Our postgraduate conveners have been busy preparing the first official PG newsletter. Click here to download and enjoy reading a range of updates on PG matters along with an interview of our president David Clough.


Members and friends of the SSCE may be interested to know the details of the Mcdonald graduate studentship which has recently been advertised by Oxford University. Please note that applications for the studentship have a deadline of Jan 22. For more details, read the attached file.

SSCE 2016 Annual Conference

Christians and Other Animals

Westcott House, Cambridge
9th-11th September 2016

Animals have rarely loomed larger as a topic of Christian concern. In Pope Francis's 2015 encyclical Laudato Si, he emphasized St Francis’s concern for the humblest creatures, stated that all creatures were on a journey with humans towards the common point of arrival that is God, and that cruelty towards animals was contrary to human dignity. Soon afterwards, major US evangelical churches, including the Southern Baptists, signed up to the new statement on animals ‘Every Living Thing’. Global per capita consumption of animals continues to rise, with 77 billion birds and mammals and 2.5-6.8 trillion fish killed for food in 2014. Farmed animal practice continues to become more intensive, half of all fish now derive from fish farms, and new warnings have been issued about wild fish stocks. Use of animals on this scale is recognized as problematic for greenhouse gas emissions, human food and water security, environmental degradation, antibiotic resistance, and other aspects of human health.

Attending to the ethics of human practice in relation to other animals in a Christian context is therefore timely and important. We invite papers that treat fundamental aspects of constructing the human and non-human in a theological context, that interrogate theological and philosophical moral theory in relation to animals, or that treat particular ethical issues in relation to human use of animals. We hope that the conference will set a new benchmark for Christian discussion of this topic, and will be a valuable opportunity for participants to engage in dialogue concerning the many theoretical and practical challenges it raises.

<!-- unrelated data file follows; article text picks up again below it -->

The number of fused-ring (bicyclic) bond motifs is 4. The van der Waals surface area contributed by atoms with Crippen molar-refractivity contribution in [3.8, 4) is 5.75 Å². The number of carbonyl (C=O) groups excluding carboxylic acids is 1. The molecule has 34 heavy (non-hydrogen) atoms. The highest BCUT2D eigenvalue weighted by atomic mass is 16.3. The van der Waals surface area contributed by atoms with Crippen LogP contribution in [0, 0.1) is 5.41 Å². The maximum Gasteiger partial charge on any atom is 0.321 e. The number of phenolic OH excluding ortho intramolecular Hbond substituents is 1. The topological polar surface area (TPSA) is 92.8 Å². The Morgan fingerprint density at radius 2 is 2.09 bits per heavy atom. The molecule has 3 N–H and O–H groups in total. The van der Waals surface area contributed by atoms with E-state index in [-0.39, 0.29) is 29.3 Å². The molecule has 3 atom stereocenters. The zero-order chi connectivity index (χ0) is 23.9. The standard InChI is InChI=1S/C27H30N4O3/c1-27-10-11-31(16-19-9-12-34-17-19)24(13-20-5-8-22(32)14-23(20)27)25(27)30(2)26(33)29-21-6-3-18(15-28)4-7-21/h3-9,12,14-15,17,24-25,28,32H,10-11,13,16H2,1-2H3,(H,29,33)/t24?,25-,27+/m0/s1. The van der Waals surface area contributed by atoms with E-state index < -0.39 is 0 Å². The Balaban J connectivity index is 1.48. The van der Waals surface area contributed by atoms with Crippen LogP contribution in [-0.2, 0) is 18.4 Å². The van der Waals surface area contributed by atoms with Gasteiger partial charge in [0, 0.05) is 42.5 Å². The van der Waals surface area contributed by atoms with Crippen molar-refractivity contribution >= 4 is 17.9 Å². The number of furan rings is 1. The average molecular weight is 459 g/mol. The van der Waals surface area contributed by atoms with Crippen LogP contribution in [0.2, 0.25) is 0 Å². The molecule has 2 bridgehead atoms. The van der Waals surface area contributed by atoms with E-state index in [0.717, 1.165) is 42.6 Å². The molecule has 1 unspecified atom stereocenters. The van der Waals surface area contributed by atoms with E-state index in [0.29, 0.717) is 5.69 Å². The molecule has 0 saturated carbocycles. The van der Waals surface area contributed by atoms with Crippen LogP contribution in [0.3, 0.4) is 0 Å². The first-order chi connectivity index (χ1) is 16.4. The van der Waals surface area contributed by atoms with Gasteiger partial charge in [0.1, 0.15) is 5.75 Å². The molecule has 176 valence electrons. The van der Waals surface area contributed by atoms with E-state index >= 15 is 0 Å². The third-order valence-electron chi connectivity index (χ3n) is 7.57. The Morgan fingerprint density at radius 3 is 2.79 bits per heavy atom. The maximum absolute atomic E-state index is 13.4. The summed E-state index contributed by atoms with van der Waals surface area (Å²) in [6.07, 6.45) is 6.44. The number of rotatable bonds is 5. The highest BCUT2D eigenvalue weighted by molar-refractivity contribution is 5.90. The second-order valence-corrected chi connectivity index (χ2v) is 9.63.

Plenary Speakers included:

  • Ellen Davis (Duke Divinity School)
  • Carol Adams (writer and activist, author of, "The Sexual Politics of Meat")
  • David Clough (University of Chester and SSCE President)
  • Donovan Schaefer (Oxford)
  • Professor Diana Donald (curator for art exhibit at the Fitzwilliam)

Conference Documents:

Annual General Meeting Documents:

Conference Art Exhibition

​We were pleased to co-host a special exhibition curated by Professor Diana Donald in the Study Room at the Fitzwilliam Museum on the conference theme on Friday Sep. 9. Art works exhibited included: 

About the exhibition:

The chosen images cluster round three broad themes, which exemplify varied and even contrasting views of animals – shaped by Christian doctrine, but also by the individual interpretations of the artists concerned. 

  • the Genesis stories of the Garden of Eden, the fall of man, and Noah’s Flood, which were foundational for Christian views of the human-animal relationship
  • animals as the companions of the saints and participants in their miracles
  • animals as ‘the other’ – symbolising strange or demonic forces, or the grandeur of wild nature, as described in the Book of Job.

Works to be shown include:

  1. Roelant Savery, The Creation of Birds, 1619. Oil on panel.
  2. Lucas van Leyden, The Creation of Eve, 1529. Engraving.)
  3. William Strang, The Creation of Eve, an illustration to Milton’s Paradise Lost, 1895. Etching
  4. Johann König, Adam and Eve in Paradise, c.1629. Oil on copper.
  5. Albrecht Dürer, Adam and Eve, 1504. Engraving.
  6. Jan Saenredam after Abraham Bloemaert, Adam Naming the Animals, 1604, in a series of Genesis scenes. Engraving.
  7. Rembrandt, Adam and Eve Tempted by the Devil, 1638. Etching.
  8. Jan Sadeler after Maarten de Vos, Cain Tilling the Ground, Abel as ShepherdThe Sacrifices of Cain and Abel; and Cain, his Wife and Son Enoch, 1583. Etching and engraving.
  9. Marco da Ravenna after Raphael, Noah’s Sacrifice, c.1520-7. Engraving.
  10. Cornelis Cort after Maerten van Heemskerck, Noah’s Sacrifice after the Flood, c.1560. Engraving.
  11. Samuel Palmer, The Sleeping Shepherd: Morning, c.1857. Watercolour with body colour, gum arabic and ink.
  12. Albrecht Dürer, Saint Jerome in His Study, 1514. Engraving.
  13. Rembrandt, Saint Jerome Reading, 1634Etching.
  14. Guiseppe Maria Rolli, The Miracle of the Ass, late 17th or early 18th century. Pen and brown ink, brown wash over black chalk.
  15. Jacques Philippe le Bas, Saint Anthony of Padua Preaching to the Birds, 1735. Etching and engraving.
  16. Martin Schongauer, Saint Anthony Tormented by Demons, c.1470. Engraving.
  17. William Blake, ‘Behemoth and Leviathan’, from Illustrations to the Book of Job, 1825-6. Engraving, hand-coloured.
  18. Odilon Redon, ‘Des peuples divers . . . ‘, from The Temptation of Saint Anthony, 1896. Lithograph.

About our curator: